By Ben Li, Student Leadership Team Co-Chair
The McMaster Health Forum Student Leadership Team, with support from the Labarge Optimal Aging Initiative, recently hosted a panel discussion exploring how various forces are shaping health policies in Canada as the population grows older. The panel consisted of Dr. Walter Dawson (Director of Research and Analytics at the Oregon Health Care Association), Dr. Amanda Grenier (Director of the Gilbrea Centre for Studies in Aging), and Dr. Michel Grignon (Director of the Centre for Health Economics and Policy Analysis). Each of these experts gave a 15 minute talk on their work on aging and health policy, followed by a 25 minute question and answer period driven by the audience.
Dr. Dawson spoke about the various economic, cultural, and political forces shaping Canadian long-term care services financing policy as the Canadian population grows older. As a researcher from the United States, Dr. Dawson brought an interesting perspective by comparing Canadian and U.S. health policies surrounding health and aging. Though the Canadian and U.S. health systems differ greatly, both countries share a similar challenge of ensuring that the health needs of their rapidly growing senior populations are met. Dr. Dawson spoke about various ways in which financing for the Canadian and U.S. health systems can be improved to provide better long-term care services and supports for the elderly.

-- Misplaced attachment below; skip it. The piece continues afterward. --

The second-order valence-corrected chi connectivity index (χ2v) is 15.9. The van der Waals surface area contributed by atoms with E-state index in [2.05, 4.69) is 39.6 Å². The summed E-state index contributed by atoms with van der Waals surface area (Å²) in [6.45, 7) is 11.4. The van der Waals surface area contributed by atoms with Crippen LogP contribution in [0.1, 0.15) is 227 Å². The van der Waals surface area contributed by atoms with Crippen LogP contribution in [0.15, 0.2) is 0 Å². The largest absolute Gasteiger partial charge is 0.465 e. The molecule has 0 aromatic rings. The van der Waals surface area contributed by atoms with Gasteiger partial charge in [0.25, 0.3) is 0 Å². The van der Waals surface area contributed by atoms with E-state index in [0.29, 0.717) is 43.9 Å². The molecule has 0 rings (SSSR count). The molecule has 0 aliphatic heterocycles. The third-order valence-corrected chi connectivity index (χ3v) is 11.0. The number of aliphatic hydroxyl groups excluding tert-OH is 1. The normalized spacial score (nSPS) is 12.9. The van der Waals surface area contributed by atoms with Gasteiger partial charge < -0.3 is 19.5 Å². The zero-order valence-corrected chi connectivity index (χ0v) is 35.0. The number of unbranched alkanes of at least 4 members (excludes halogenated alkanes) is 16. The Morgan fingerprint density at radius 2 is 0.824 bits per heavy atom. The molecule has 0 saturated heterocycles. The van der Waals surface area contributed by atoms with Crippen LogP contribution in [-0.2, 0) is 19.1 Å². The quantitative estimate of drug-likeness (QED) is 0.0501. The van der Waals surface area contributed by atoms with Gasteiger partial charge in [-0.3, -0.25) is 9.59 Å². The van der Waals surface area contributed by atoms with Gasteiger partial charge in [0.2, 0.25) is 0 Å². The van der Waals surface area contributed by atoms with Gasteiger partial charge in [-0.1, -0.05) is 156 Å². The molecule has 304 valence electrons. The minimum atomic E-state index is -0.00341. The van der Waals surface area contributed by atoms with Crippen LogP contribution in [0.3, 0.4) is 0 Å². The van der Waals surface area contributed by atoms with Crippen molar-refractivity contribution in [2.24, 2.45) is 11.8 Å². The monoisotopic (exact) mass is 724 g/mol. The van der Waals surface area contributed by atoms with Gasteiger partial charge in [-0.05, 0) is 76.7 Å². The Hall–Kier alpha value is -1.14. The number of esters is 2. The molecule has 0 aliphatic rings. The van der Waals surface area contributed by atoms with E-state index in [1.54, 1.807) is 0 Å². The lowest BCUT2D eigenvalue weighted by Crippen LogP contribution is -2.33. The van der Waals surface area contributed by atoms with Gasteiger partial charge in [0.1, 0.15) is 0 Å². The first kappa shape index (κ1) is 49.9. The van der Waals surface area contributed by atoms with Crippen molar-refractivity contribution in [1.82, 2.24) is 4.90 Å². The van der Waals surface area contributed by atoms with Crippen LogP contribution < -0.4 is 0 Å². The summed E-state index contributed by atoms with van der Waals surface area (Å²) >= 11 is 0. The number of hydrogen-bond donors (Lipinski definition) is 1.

Dr. Grenier spoke about homelessness in an aging population and the need to develop programs and policies that better address the needs of those in late life who cannot afford housing. By providing captivating personal recounts about the struggles of homeless elderly individuals, Dr. Grenier emphasized the pressing nature of this health challenge and the need to develop better health policies to address this issue.
Dr. Grignon spoke about the economics of aging as it applies to health care. In particular, Dr. Grignon discussed an interesting concept, that “age is time to death, not time from birth.” By this, he meant that those aged 65 today have very different health needs than those aged 65 several decades ago. He emphasized the need to rethink our current policies and services that use age as an eligibility criterion in order to better address the changing health needs of our aging population.
Following these talks, students eagerly asked several thought provoking questions, including the potential impacts of upcoming physician-assisted suicide legislation in Canada on health policies surrounding long-term care, and the benefits and drawbacks of expanding home care service programs for seniors in Canada.
Overall, students found that this event to be highly engaging and educational, and have come to better appreciate the health challenges that come with an aging population and the different ways these challenges can be better addressed through more evidence-informed health policies.